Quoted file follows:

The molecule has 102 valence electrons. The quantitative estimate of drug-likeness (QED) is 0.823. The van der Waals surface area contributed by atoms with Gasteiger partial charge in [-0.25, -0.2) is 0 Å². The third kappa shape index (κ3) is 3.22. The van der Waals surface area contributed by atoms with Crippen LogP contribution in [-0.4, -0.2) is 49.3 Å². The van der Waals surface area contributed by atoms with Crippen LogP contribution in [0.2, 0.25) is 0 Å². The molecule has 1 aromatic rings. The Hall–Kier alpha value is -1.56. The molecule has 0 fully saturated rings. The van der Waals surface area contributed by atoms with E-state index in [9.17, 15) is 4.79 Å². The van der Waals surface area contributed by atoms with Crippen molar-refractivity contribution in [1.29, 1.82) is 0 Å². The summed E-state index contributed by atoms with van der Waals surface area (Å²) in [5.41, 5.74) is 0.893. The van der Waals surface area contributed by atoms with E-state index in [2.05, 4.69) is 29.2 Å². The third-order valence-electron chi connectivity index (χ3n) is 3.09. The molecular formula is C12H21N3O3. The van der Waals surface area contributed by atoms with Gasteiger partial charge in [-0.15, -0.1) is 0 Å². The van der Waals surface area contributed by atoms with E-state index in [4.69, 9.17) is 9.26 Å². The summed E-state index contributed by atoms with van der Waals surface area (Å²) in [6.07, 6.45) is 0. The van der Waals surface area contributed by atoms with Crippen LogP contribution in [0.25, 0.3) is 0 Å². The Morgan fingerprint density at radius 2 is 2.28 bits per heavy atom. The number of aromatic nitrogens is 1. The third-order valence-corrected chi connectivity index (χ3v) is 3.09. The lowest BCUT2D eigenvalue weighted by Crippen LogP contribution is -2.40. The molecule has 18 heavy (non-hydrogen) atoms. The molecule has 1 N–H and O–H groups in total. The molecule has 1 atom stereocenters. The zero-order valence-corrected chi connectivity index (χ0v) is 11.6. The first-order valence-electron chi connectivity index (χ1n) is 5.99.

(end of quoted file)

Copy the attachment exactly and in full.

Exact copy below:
The molecule has 102 valence electrons. The quantitative estimate of drug-likeness (QED) is 0.823. The van der Waals surface area contributed by atoms with Gasteiger partial charge in [-0.25, -0.2) is 0 Å². The third kappa shape index (κ3) is 3.22. The van der Waals surface area contributed by atoms with Crippen LogP contribution in [-0.4, -0.2) is 49.3 Å². The van der Waals surface area contributed by atoms with Crippen LogP contribution in [0.2, 0.25) is 0 Å². The molecule has 1 aromatic rings. The Hall–Kier alpha value is -1.56. The molecule has 0 fully saturated rings. The van der Waals surface area contributed by atoms with E-state index in [9.17, 15) is 4.79 Å². The van der Waals surface area contributed by atoms with Crippen molar-refractivity contribution in [1.29, 1.82) is 0 Å². The summed E-state index contributed by atoms with van der Waals surface area (Å²) in [5.41, 5.74) is 0.893. The van der Waals surface area contributed by atoms with E-state index in [2.05, 4.69) is 29.2 Å². The third-order valence-electron chi connectivity index (χ3n) is 3.09. The molecular formula is C12H21N3O3. The van der Waals surface area contributed by atoms with Gasteiger partial charge in [-0.15, -0.1) is 0 Å². The van der Waals surface area contributed by atoms with E-state index in [4.69, 9.17) is 9.26 Å². The summed E-state index contributed by atoms with van der Waals surface area (Å²) in [6.07, 6.45) is 0. The van der Waals surface area contributed by atoms with Crippen LogP contribution in [0.25, 0.3) is 0 Å². The Morgan fingerprint density at radius 2 is 2.28 bits per heavy atom. The number of aromatic nitrogens is 1. The third-order valence-corrected chi connectivity index (χ3v) is 3.09. The lowest BCUT2D eigenvalue weighted by Crippen LogP contribution is -2.40. The molecule has 18 heavy (non-hydrogen) atoms. The molecule has 1 N–H and O–H groups in total. The molecule has 1 atom stereocenters. The zero-order valence-corrected chi connectivity index (χ0v) is 11.6. The first-order valence-electron chi connectivity index (χ1n) is 5.99.